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PostPosted: Fri May 12, 2017 9:32 am 
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The first instructions in the rom for Donkey Kong are the following:

SEI
CLD
LDA 10
STA $2000
LDX ff
TXS
LDA $2002
AND 80, imm
BEQ f9, imm

Since BEQ branches if the zero flag is set, and $2002 is 0 initially, LDA sets the zero flag when it executes. BEQ then branches 7 bytes back to the LDA command, and it loops forever like this. Am I doing something wrong, or is the CPU waiting for some signal from the PPU here? (I know that $2000-$2007 are PPU registers, and since $2002 is being read, the CPU could be waiting for something?)


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PostPosted: Fri May 12, 2017 9:37 am 
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PolarBITS wrote:
is the CPU waiting for some signal from the PPU here?

Yes, it's waiting for the PPU to signal that vblank has started.

Since you're apparently coding an NES emulator, it might be a good idea to familiarize yourself with the basic architecture of the system, otherwise you'll run into all sorts of little surprises like this.

Quote:
(I know that $2000-$2007 are PPU registers, and since $2002 is being read, the CPU could be waiting for something?)

When in doubt, look at the PPU's documentation to see what bits of which register are being used/watched, and you should get a better idea of what the code is trying to do.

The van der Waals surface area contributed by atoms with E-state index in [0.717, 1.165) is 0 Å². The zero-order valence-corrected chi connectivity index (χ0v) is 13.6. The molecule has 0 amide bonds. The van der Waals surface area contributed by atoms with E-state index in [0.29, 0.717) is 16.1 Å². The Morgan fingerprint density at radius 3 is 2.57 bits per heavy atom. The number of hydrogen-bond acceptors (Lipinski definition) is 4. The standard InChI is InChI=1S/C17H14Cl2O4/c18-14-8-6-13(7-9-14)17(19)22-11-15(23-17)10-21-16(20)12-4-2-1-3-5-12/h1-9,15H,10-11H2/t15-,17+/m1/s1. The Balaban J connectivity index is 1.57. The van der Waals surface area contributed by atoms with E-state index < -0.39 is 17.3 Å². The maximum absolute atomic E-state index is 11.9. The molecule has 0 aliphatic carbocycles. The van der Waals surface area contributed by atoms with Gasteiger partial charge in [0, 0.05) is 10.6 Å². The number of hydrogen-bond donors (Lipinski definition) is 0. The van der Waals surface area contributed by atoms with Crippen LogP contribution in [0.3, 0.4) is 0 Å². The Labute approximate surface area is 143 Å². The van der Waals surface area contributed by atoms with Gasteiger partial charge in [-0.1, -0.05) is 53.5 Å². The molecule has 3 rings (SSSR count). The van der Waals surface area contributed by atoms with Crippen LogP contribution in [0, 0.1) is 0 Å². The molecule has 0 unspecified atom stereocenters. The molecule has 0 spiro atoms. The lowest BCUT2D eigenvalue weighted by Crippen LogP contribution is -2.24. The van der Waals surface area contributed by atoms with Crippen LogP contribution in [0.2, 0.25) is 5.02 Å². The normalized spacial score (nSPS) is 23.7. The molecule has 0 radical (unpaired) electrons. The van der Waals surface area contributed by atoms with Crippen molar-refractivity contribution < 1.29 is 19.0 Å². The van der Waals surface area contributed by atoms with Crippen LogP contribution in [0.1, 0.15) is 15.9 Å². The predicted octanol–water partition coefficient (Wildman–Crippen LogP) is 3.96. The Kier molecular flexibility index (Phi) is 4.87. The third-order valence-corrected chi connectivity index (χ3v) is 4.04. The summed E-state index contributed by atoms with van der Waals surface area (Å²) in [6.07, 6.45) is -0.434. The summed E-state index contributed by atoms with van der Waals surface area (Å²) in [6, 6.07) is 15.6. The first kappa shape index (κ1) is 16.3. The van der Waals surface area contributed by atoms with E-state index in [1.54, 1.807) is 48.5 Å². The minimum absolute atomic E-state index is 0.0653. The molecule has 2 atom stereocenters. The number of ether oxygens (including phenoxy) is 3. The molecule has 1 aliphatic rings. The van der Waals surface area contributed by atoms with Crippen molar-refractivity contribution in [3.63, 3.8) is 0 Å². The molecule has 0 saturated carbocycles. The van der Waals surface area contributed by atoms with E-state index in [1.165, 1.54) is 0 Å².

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PostPosted: Fri May 12, 2017 6:44 pm 
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I'm looking at the PPU documentation and I'm a bit confused. STA writes 0x10 (16 in decimal and 00010000 in binary) to address $2000. The byte that controls vblank is the first one, byte 7, yet it seems to be set to 0. What am I missing?


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PostPosted: Fri May 12, 2017 6:50 pm 
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PolarBITS wrote:
The byte

You mean bit. Anyway, that bit controls whether the PPU generates an NMI every time vblank starts, not whether vblanks happen. Even if NMIs are turned off, vblanks will still happen, and their occurrence will be signaled in bit 7 of register $2002.


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PostPosted: Fri May 12, 2017 6:54 pm 
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Right. Nothing seems to be writing anything to bit 7 of $2002 though.


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PostPosted: Fri May 12, 2017 6:56 pm 
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Hold on nevermind it's usually set at powerup. I'm dumb lol


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PostPosted: Fri May 12, 2017 7:14 pm 
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$2002 is a read-only register. Games read it to get information about what the PPU is doing, they aren't supposed to write to $2002.


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PostPosted: Fri May 12, 2017 8:16 pm 
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One thing that's important to note it's that memory-mapped registers are NOT memory. They are "ports" that allow the CPU to communicate with other parts of the hardware, such as the PPU and the APU. The CPU writes to these ports to send messages, but the written values are not stored in actual memory locations that can be read back. The CPU can also read from certain registers to receive messages from other parts of the system, and this is different from a memory read, because what you get is a dynamic value supplied by the hardware being pooled, not a static byte that was previously stored in a memory location.


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PostPosted: Sat May 13, 2017 9:15 am